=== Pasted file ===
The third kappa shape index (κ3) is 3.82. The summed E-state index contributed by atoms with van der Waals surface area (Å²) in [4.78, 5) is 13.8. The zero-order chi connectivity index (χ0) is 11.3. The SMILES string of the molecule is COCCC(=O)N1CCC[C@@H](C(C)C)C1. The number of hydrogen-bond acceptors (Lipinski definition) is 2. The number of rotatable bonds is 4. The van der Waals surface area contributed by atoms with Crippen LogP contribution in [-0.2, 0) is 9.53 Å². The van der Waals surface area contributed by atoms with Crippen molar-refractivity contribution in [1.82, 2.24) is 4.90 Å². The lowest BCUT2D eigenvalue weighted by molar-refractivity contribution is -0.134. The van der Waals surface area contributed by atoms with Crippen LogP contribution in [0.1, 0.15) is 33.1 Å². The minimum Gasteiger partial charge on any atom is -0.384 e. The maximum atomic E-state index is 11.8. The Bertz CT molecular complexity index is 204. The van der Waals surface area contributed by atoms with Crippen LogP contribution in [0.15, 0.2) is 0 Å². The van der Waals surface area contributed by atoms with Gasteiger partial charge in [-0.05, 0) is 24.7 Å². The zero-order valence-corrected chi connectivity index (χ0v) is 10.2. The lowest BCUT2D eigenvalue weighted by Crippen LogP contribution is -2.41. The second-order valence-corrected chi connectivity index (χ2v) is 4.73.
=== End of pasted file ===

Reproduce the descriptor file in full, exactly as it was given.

The third kappa shape index (κ3) is 3.82. The summed E-state index contributed by atoms with van der Waals surface area (Å²) in [4.78, 5) is 13.8. The zero-order chi connectivity index (χ0) is 11.3. The SMILES string of the molecule is COCCC(=O)N1CCC[C@@H](C(C)C)C1. The number of hydrogen-bond acceptors (Lipinski definition) is 2. The number of rotatable bonds is 4. The van der Waals surface area contributed by atoms with Crippen LogP contribution in [-0.2, 0) is 9.53 Å². The van der Waals surface area contributed by atoms with Crippen molar-refractivity contribution in [1.82, 2.24) is 4.90 Å². The lowest BCUT2D eigenvalue weighted by molar-refractivity contribution is -0.134. The van der Waals surface area contributed by atoms with Crippen LogP contribution in [0.1, 0.15) is 33.1 Å². The minimum Gasteiger partial charge on any atom is -0.384 e. The maximum atomic E-state index is 11.8. The Bertz CT molecular complexity index is 204. The van der Waals surface area contributed by atoms with Crippen LogP contribution in [0.15, 0.2) is 0 Å². The van der Waals surface area contributed by atoms with Gasteiger partial charge in [-0.05, 0) is 24.7 Å². The zero-order valence-corrected chi connectivity index (χ0v) is 10.2. The lowest BCUT2D eigenvalue weighted by Crippen LogP contribution is -2.41. The second-order valence-corrected chi connectivity index (χ2v) is 4.73.